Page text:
Divide and Conquer:

The Mystification of Working Class Whites

by Aristotelis Santas


Tim Lee's



Do you ever wonder why it's hard to get white people to speak out when their black brothers and sisters are being wronged? Do you ever wonder why low income whites in Valdosta, who have much in common with their black brothers and sisters are often the most bigoted towards blacks? Is this an accident?

Example 1: Drawing the Color Line (Zinn, Higgenbotham)

We are seldom told that the first Africans who came to North America in 1619 had a status very similar to that of white indentured servants. Nor are we told that these persons, similar in status and holding much in common, spent time together, intermingled, created friendships, married and had children. These alliances between white servants, Africans (and natives) created difficulties for the ruling elite, so laws were enacted to discourage if not prohibit inter-group interaction, severely punish whites who helped Africans escape or joined with native people's societies, and give disparate punishments for blacks and whites for the same crimes. The point of this was to divide working class white from black and natives so that the ruling elite could continue to exploit them all. We are not told this. The result, consequence of which we still feel today, is the creation of feelings of superiority and resentment between the groups. DIVIDE and CONQUER

Example 2: The Myth of Confederate Unity (Rubio)

We are seldom told that during the civil war era, 2/5 of the whites owned slaves and only a small percentage of that--less than 10%--were large plantation owners. The rest were yeoman farmers-the middle class of the day--with ties to the ruling elites and aspirations for upward mobility. Nor are we told that when the war broke out, there was not unified support for the confederacy, that it was called a rich man's war and a poor man's fight. The "Twenty Negro Rule," which stated that slave owners who owned more than twenty slaves were not subject to the draft created a lot of resentment. And most of the volunteers fought not because they owned slaves, but because they were fearful of having to compete with free black labor. In fact, the North Carolina popular vote, for instance, was narrowly against secession. Desertion and sabotage during the war was widespread and came largely from working class whites. We are not told these things. The result is that those in power profit from a portrait of unity, solidarity and difference. DIVIDE and CONQUER

Example 3: The Georgia State Flag Change of 1956 (Davis)

We are seldom told that after the civil war, the battle flag of the confederacy was considered too sacred to be displayed frivolously, that wishes of the confederate veterans were to display the emblem rarely if ever. Nor are we told that when the Georgia Legislature decided to change the State Flag in 1956, they were opposed by both the Sons of the Confederate Veterans and the United Daughters of the Confederacy. In fact, the previous flag that the current flag replaced was designed by a confederate veteran who created it to honor the confederate dead. Most white Georgians opposed the flag change because of the cost and a suspicion that only the northern flag making companies would gain anything from the change. Those who did support the change did so because it symbolized defiance toward the federal government and the Brown vs. Board of Education decision of the Supreme Court. Today working class whites brandish the emblem in the name of unity, pride and heritage. They are not told the full history. The result is continued division between whites and blacks. DIVIDE and CONQUER.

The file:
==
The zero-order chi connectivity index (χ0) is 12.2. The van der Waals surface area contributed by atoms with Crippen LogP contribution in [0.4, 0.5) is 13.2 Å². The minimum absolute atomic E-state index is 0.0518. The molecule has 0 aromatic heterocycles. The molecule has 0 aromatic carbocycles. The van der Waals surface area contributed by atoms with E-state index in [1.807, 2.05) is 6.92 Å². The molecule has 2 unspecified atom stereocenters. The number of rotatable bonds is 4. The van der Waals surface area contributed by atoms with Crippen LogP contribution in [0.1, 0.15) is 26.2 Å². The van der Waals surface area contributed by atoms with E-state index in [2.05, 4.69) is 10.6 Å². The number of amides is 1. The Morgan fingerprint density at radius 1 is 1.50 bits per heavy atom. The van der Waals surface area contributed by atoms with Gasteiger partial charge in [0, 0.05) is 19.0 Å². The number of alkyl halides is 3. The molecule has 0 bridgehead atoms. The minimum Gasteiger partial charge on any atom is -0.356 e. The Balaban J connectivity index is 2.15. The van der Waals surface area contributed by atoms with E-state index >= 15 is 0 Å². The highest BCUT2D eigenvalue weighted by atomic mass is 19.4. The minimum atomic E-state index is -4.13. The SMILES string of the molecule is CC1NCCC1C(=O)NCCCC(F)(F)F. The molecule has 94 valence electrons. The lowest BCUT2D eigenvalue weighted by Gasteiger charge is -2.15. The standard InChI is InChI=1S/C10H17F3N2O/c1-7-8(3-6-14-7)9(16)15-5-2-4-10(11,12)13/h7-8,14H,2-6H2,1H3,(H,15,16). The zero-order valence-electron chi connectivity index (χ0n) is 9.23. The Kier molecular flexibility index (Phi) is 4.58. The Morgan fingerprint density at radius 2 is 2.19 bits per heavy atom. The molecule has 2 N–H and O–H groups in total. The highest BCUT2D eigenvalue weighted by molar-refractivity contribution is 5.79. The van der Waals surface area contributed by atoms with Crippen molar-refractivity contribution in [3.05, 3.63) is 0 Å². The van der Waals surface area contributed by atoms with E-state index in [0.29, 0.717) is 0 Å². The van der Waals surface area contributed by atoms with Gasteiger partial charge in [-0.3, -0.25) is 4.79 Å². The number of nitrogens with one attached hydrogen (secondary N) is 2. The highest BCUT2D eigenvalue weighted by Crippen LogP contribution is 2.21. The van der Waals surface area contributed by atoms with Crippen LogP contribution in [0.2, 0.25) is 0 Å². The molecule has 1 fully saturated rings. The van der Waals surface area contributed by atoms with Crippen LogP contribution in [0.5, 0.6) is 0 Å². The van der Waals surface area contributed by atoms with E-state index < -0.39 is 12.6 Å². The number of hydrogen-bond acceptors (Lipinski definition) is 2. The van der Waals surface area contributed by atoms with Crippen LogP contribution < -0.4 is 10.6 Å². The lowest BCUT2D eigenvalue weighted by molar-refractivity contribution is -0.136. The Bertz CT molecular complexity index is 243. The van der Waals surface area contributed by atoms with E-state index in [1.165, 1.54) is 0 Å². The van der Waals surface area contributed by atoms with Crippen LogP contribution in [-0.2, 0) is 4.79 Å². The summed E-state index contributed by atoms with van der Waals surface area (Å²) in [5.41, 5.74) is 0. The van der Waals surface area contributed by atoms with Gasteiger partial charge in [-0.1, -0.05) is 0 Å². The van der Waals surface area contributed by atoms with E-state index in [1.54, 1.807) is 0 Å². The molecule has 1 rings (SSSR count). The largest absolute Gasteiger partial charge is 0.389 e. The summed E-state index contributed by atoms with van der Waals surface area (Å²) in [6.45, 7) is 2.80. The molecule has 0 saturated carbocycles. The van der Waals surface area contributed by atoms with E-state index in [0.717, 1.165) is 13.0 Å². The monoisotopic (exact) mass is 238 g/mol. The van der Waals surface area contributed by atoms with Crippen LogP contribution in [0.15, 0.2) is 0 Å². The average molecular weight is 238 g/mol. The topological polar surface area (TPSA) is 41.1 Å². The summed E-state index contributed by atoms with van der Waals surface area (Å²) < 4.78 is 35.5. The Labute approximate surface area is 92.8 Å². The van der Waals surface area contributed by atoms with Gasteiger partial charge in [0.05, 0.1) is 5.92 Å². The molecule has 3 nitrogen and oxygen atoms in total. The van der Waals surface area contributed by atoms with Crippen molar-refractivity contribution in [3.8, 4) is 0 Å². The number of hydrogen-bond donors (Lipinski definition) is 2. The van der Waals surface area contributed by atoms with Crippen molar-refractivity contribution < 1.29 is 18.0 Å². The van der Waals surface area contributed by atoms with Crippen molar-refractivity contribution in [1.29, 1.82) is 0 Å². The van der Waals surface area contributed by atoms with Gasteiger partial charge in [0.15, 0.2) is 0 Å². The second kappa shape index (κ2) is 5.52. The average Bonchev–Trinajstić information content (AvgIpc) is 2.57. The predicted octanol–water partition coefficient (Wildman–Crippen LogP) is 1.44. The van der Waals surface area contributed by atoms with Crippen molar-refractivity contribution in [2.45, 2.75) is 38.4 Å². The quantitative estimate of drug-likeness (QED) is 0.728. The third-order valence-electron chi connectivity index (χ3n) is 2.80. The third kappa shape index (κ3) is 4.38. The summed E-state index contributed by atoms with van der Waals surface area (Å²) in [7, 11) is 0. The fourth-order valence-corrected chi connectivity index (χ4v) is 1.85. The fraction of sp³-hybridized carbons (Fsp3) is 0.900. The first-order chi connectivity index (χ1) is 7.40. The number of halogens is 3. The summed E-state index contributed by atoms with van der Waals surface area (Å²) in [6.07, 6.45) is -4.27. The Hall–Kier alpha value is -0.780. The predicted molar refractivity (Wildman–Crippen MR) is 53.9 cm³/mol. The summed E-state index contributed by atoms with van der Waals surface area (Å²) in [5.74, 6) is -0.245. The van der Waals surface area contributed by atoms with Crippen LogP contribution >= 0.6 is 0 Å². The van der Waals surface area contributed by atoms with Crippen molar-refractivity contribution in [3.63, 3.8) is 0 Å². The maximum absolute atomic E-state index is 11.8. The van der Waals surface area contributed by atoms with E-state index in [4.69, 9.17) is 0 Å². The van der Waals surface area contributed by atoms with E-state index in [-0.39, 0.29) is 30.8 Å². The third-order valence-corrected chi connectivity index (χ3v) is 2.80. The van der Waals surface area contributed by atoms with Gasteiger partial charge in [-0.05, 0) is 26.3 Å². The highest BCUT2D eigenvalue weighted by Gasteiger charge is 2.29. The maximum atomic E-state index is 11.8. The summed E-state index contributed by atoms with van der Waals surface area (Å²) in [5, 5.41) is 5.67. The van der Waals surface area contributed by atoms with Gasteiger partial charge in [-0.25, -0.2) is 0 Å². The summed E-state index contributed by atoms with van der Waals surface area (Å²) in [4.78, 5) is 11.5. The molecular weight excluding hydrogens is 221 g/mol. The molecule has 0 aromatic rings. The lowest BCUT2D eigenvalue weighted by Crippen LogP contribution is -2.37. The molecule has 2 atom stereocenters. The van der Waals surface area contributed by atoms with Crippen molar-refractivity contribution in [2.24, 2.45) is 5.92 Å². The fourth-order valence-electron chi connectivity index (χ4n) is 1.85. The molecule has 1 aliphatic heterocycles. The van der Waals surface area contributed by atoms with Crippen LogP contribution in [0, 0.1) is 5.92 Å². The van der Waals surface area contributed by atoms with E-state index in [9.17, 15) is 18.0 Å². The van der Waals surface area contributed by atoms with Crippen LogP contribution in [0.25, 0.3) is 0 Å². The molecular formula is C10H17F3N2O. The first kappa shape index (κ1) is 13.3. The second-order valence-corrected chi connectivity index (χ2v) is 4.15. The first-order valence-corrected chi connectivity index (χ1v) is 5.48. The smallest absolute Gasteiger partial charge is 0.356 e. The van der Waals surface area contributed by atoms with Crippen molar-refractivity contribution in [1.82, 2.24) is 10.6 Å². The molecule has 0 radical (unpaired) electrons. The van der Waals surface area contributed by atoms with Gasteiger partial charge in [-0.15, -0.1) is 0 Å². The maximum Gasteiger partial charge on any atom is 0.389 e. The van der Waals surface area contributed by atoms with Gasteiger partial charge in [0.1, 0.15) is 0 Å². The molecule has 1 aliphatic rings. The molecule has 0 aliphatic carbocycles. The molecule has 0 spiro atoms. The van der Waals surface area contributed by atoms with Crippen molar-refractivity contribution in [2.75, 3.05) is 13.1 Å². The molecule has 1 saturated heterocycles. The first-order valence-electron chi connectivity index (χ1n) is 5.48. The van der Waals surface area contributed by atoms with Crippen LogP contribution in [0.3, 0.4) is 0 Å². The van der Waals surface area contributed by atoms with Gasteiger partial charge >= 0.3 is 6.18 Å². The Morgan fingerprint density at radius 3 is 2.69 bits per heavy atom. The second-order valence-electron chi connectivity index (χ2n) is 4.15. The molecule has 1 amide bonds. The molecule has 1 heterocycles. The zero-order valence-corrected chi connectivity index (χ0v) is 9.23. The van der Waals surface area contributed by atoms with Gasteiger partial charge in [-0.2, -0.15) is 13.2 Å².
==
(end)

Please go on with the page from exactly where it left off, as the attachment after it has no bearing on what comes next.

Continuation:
Example 4: Affirmative Action Backlash (Personal Observations)

We are seldom told that the majority of persons benefiting from Affirmative Action programs are white women. Nor are we told that those who do get in seldom get beyond low level low status positions. When we look to see who are in positions of power and privilege today, we see mainly white men. When we look to see who makes the most money and exercises the most control of our policies and procedures, if we really look, we see again, white men. Yet there are positions, inferior as they may be, that have become open to traditionally under-represented groups. Those positions, like secretaries, custodians, fire fighters, are ones traditionally held by working class whites. What that means is that again the working class whites have to bear the brunt of the small measures of social equity and must make the largest sacrifice. They are not told this. The result is continued resentment from low income whites and an excuse for the elites to remove these programs before their positions are open for fair competition. DIVIDE and CONQUER.

Racism Far and Near

Whose benefit? Whose loss? Vitriolic hatred and bigoted decisions are cultivated in the lower class. Low income white voters clamor to the polls to support race baiting politicians. Hate groups recruit from uninformed disenfranchised whites. Meanwhile middle class whites distance themselves from overtly bigoted behavior while supporting policies, practices, and procedures detrimental to the well being of people of color. Meanwhile the upper class continues to profit from our mystification. Working class whites divided from blacks. Middle class whites divided from low income whites and blacks. Divided we fall.





John Walker Davis, "An Air of Defiance: Georgia's State Flag Change of 1956," Georgia Historical Quarterly, vol. LXXXII, No. 2, Summer 1998.

A. Leon Higgenbotham, In the Matter of Color (Oxford, 1980), Chapter 2.

Phil Rubio, "Civil War Reenactments and Other Myths," in Noel Ignatiev and John Garvey, eds., Race Traitor (New York: Routledge, 1996), pp. 183-94.

Howard Zinn, A People's History of the United States (New York: Harper Collins, 1990), Chapters 2,3.